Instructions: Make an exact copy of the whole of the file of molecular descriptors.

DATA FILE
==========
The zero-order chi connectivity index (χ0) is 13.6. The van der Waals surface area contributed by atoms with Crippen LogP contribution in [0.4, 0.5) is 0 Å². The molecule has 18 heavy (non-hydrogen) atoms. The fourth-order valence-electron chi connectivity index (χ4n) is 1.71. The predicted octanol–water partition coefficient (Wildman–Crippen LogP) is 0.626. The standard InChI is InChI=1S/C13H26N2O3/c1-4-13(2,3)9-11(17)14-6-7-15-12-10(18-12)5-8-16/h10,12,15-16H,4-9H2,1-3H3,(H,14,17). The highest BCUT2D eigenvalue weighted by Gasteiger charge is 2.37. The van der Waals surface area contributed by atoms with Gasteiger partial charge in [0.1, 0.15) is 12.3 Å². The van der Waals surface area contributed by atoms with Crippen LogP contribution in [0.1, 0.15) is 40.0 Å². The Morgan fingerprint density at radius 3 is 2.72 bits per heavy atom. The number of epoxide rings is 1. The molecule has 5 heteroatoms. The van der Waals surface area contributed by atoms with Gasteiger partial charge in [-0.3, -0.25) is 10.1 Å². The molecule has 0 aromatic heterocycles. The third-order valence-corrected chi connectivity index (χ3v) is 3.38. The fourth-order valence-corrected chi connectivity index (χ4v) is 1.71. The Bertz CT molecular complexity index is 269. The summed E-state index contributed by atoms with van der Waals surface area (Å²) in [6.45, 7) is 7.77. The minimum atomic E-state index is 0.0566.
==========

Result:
The zero-order chi connectivity index (χ0) is 13.6. The van der Waals surface area contributed by atoms with Crippen LogP contribution in [0.4, 0.5) is 0 Å². The molecule has 18 heavy (non-hydrogen) atoms. The fourth-order valence-electron chi connectivity index (χ4n) is 1.71. The predicted octanol–water partition coefficient (Wildman–Crippen LogP) is 0.626. The standard InChI is InChI=1S/C13H26N2O3/c1-4-13(2,3)9-11(17)14-6-7-15-12-10(18-12)5-8-16/h10,12,15-16H,4-9H2,1-3H3,(H,14,17). The highest BCUT2D eigenvalue weighted by Gasteiger charge is 2.37. The van der Waals surface area contributed by atoms with Gasteiger partial charge in [0.1, 0.15) is 12.3 Å². The van der Waals surface area contributed by atoms with Crippen LogP contribution in [0.1, 0.15) is 40.0 Å². The Morgan fingerprint density at radius 3 is 2.72 bits per heavy atom. The number of epoxide rings is 1. The molecule has 5 heteroatoms. The van der Waals surface area contributed by atoms with Gasteiger partial charge in [-0.3, -0.25) is 10.1 Å². The molecule has 0 aromatic heterocycles. The third-order valence-corrected chi connectivity index (χ3v) is 3.38. The fourth-order valence-corrected chi connectivity index (χ4v) is 1.71. The Bertz CT molecular complexity index is 269. The summed E-state index contributed by atoms with van der Waals surface area (Å²) in [6.45, 7) is 7.77. The minimum atomic E-state index is 0.0566.